Are NFT’s Dying? Why Did The “Jack Dorsey’s First Tweet” NFT Resale Flop?

A little over a year after the “Jack Dorsey’s First Tweet” nonfungible token sold for US$2.9 million, its buyer, crypto entrepreneur Sina Estavi, tried to sell it for US$48 million, only for the auction to close with a top bid of only US$208. No, that’s not a typo.

The NFT, as the title suggests, is a copy of the first tweet of Jack Dorsey, Twitter (NYSE: TWTR) co-founder and former CEO. It was sold in March 2021 through the Valuables platform, a blockchain-powered social network run by Cent

The buyer Estavi, CEO of Bridge Oracle, won this particular NFT in a bidding war with tech entrepreneur Justin Sun. He also put a bid of US$1.12 million on an NFT of a tweet by Elon Musk. At the time, Estavi claimed that by bidding on these NFTs, he “wanted to emphasize the importance of NFTs on [the] future of crypto and tech sphere.” 

Cut to present day: it doesn’t seem like people feel as enthusiastic about NFTs as they did last year. 2022 saw a slide in NFT sales. According to NonFungible, an NFT market tracker, the average sale price of an NFT is now below US$2,000 from over US$6,800 in January, and sales volumes have dropped from US$160 million in January to less than US$38 million on Thursday.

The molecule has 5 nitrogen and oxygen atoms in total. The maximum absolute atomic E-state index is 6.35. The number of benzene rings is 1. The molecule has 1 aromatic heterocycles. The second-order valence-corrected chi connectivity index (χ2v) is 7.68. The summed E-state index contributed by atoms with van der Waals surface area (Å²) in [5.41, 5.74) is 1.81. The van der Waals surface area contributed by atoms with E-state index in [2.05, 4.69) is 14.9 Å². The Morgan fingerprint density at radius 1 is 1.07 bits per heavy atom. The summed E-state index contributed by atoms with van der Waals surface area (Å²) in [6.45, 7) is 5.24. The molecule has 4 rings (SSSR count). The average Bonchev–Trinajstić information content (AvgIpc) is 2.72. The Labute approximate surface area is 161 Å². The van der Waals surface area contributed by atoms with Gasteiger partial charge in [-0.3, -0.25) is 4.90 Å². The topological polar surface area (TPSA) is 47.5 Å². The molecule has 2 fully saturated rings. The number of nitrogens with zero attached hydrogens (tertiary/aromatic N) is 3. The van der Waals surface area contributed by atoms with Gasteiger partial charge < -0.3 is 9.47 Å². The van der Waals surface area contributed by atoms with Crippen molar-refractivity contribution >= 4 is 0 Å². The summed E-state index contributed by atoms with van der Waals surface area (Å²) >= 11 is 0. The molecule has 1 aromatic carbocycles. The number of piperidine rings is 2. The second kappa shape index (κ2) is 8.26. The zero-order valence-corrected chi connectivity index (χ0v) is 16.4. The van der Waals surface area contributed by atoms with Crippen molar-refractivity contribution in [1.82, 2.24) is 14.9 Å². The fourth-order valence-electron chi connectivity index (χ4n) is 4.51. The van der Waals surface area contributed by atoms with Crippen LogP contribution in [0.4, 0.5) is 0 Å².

The Malaysia-based Iranian-born entrepreneur may have seemed to be a little too optimistic or a lot out of touch to have expected to sell the NFT for over 16 times of what he got it for. 

Estavi was recently released from a nine-month prison stint, after he was arrested in Iran in for “disrupting the economic system.” And the sale might have been an attempt to fund his efforts to fix his relationship with former investors.

Dorsey converted all proceeds of the sale of his NFT to bitcoin and donated the full amount to the charity GiveDirectly, to support its Covid-19 response in Africa.

But the jury’s still out about whether NFT’s are dying. Back in February, Colborn Well, founder of the Museum of Crypto Art, told Fortune that he wasn’t as optimistic about the future of the NFT art market.

“I am prepared, I think, for a cataclysmic market crash,” he said. Bell also noted that there are more new artists looking to sell their work than collectors willing to invest.

But in a Reuters report, Modesta Masoit, director of finance and analytics at NFT research firm DappRadar, said that the market “was not in overall decline but rather consolidating after its meteoric growth.” She also noted that the decline starting in February could’ve been affected by investor caution from Russia’s attacks in Ukraine.

Information for this briefing was found via Twitter, Bloomberg and the sources mentioned. The author has no securities or affiliations related to this organization. Not a recommendation to buy or sell. Always do additional research and consult a professional before purchasing a security. The author holds no licenses.

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